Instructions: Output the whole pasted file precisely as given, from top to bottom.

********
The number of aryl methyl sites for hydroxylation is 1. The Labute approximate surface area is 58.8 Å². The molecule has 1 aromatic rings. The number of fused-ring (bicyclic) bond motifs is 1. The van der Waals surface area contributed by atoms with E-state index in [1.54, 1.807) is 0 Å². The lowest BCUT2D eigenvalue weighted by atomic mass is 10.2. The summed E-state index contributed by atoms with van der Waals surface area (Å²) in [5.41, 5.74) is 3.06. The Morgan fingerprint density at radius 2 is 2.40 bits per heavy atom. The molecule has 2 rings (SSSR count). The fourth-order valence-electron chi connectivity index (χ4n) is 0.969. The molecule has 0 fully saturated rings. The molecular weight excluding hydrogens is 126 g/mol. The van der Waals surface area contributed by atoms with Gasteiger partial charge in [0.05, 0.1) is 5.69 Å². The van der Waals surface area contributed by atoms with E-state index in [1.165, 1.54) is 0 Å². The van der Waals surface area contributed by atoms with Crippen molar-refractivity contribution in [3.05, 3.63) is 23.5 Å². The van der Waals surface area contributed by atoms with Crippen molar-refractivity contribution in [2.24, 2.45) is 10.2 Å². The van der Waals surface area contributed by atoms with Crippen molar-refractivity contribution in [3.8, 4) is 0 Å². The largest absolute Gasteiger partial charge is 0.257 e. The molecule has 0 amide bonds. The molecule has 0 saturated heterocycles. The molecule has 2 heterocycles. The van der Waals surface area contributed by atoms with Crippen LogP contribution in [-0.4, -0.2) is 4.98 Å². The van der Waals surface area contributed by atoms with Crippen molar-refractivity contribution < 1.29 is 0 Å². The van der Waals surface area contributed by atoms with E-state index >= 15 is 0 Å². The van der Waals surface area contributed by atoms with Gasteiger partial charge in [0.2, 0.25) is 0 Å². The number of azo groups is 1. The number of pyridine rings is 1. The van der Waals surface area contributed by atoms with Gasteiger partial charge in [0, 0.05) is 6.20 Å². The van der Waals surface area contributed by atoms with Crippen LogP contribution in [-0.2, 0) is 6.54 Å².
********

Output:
The number of aryl methyl sites for hydroxylation is 1. The Labute approximate surface area is 58.8 Å². The molecule has 1 aromatic rings. The number of fused-ring (bicyclic) bond motifs is 1. The van der Waals surface area contributed by atoms with E-state index in [1.54, 1.807) is 0 Å². The lowest BCUT2D eigenvalue weighted by atomic mass is 10.2. The summed E-state index contributed by atoms with van der Waals surface area (Å²) in [5.41, 5.74) is 3.06. The Morgan fingerprint density at radius 2 is 2.40 bits per heavy atom. The molecule has 2 rings (SSSR count). The fourth-order valence-electron chi connectivity index (χ4n) is 0.969. The molecule has 0 fully saturated rings. The molecular weight excluding hydrogens is 126 g/mol. The van der Waals surface area contributed by atoms with Gasteiger partial charge in [0.05, 0.1) is 5.69 Å². The van der Waals surface area contributed by atoms with E-state index in [1.165, 1.54) is 0 Å². The van der Waals surface area contributed by atoms with Crippen molar-refractivity contribution in [3.05, 3.63) is 23.5 Å². The van der Waals surface area contributed by atoms with Crippen molar-refractivity contribution in [2.24, 2.45) is 10.2 Å². The van der Waals surface area contributed by atoms with Crippen molar-refractivity contribution in [3.8, 4) is 0 Å². The largest absolute Gasteiger partial charge is 0.257 e. The molecule has 0 amide bonds. The molecule has 0 saturated heterocycles. The molecule has 2 heterocycles. The van der Waals surface area contributed by atoms with Crippen LogP contribution in [-0.4, -0.2) is 4.98 Å². The van der Waals surface area contributed by atoms with Crippen molar-refractivity contribution < 1.29 is 0 Å². The van der Waals surface area contributed by atoms with E-state index >= 15 is 0 Å². The van der Waals surface area contributed by atoms with Gasteiger partial charge in [0.2, 0.25) is 0 Å². The number of azo groups is 1. The number of pyridine rings is 1. The van der Waals surface area contributed by atoms with Gasteiger partial charge in [0, 0.05) is 6.20 Å². The van der Waals surface area contributed by atoms with Crippen LogP contribution in [-0.2, 0) is 6.54 Å².